What is COLA? And Why is this Soda Angering Retirees?

What is COLA? And Why is this Soda Angering Retirees?

News has come out that Social Security payments will not be increasing this year for the 58,000,000 retirees across the United States. Social Security increases are known as Cost Of Living Adjustments, and social security isn’t the only one that increases because of COLA.  Many pension systems, deferred compensation techniques, annuities and even some buy-sell agreements rely on regular Cost of Living Adjustments.

What is a Cost of Living Adjustment (COLA)?

Cost of Living Adjustment is a change in an income stream to provide for inflation or deflation.  Generally adjustments are calculated using the CPI or the Consumer Price Index.  While COLA is usually derived from the CPI and COLA they are two different calculations.  The CPI is calculated by the Bureau of Labor Statistics and is defined as,

The Consumer Price Index (CPI) is a measure of the average change over time in the prices paid by urban consumers for a market basket of consumer goods and services.  [Those Goods and Services include:]

  • FOOD AND BEVERAGES (breakfast cereal, milk, coffee, chicken, wine, full service meals, snacks)
  • HOUSING (rent of primary residence, owners’ equivalent rent, fuel oil, bedroom furniture)
  • APPAREL (men’s shirts and sweaters, women’s dresses, jewelry)
  • TRANSPORTATION (new vehicles, airline fares, gasoline, motor vehicle insurance)
  • MEDICAL CARE (prescription drugs and medical supplies, physicians’ services, eyeglasses and eye care, hospital services)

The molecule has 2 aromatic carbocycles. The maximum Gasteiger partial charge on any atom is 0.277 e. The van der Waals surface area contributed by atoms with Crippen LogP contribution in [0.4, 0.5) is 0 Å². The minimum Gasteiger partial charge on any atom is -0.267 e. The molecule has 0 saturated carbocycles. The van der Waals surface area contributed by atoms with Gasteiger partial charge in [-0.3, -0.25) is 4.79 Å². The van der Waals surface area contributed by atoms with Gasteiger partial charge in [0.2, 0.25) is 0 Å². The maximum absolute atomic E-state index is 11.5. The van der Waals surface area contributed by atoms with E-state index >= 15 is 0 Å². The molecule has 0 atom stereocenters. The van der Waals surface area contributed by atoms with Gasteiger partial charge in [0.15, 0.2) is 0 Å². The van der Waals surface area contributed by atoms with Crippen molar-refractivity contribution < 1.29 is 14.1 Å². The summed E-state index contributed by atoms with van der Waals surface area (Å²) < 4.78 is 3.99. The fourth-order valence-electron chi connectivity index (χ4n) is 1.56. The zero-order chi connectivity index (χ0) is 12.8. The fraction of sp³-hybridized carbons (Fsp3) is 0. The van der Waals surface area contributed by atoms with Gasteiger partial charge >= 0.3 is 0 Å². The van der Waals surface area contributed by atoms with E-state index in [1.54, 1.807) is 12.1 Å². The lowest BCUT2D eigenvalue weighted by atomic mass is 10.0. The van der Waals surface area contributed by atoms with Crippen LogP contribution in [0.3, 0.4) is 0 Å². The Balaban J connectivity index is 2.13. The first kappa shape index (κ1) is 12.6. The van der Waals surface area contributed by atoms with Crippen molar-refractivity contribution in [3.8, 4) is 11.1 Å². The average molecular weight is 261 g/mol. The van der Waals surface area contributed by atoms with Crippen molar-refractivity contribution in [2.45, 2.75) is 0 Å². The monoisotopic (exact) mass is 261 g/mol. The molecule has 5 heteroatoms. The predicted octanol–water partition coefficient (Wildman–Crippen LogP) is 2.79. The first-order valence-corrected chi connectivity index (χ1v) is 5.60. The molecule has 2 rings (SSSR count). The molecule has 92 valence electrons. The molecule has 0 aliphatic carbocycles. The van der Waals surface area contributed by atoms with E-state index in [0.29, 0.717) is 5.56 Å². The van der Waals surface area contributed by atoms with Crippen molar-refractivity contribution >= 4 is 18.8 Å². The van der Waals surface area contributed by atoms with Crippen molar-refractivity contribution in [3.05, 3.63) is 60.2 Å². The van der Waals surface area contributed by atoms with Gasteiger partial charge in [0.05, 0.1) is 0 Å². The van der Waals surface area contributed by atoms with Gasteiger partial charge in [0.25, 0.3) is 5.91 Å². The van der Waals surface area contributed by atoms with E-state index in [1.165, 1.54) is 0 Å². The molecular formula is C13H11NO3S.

• RECREATION (televisions, toys, pets and pet products, sports equipment, admissions);
  • EDUCATION AND COMMUNICATION (college tuition, postage, telephone services, computer software and accessories);
  • OTHER GOODS AND SERVICES (tobacco and smoking products, haircuts and other personal services, funeral expenses).

You should know by now that since it is a number provided by the Federal Government it can’t be as simple as the definition above.  Notice anything missing from above? How about energy costs? Why do they just leave it out? Things also get a little bit more complicated with sub-indices such as the CPI-U and CPI-W.

How is COLA Calculated for Social Security?

Social Security wasn’t always indexed to inflation, but since 1975 the Security Administration has regularly increased monthly payouts.

It is based on the percentage increase in the Consumer Price Index for Urban Wage Earners and Clerical Workers (CPI-W) from the third quarter of one year to the third quarter of the next.  If there is no increase, there is no COLA.

According to the AP this is the first year since 1975 without a monthly increase. People seemed to be really angry at the news, but I think it is because they don’t understand how it all works, hopefully this will help out.  It doesn’t matter because I am hoping that someone in then next ~37 years will allow me to opt out of social security.

Is this the first sign of the downfall of Social Security?

4 Responses to What is COLA? And Why is this Soda Angering Retirees?

  1. Maybe I’m missing the boat on this one, but if the cost of goods hasn’t risen (inflation), why should the COLA go up? I don’t think retirees should be made! I would be more upset that the government keep screwing with the banks, and destroyed their dividend! I’m sure more than a few retirees were depending on JP Morgan to give them a quarterly check!

    If I were retired, I’d just be glad that I don’t have to worry that the COLA would go negative!

  2. I agree with Money Reasons. No inflation – no COLA. It is that simple. The biggest increase in the past many years (5.8%) was in 2009. SS recipients (I am one) didn’t quibble about that and we shouldn’t be throwing a hissy fit now.

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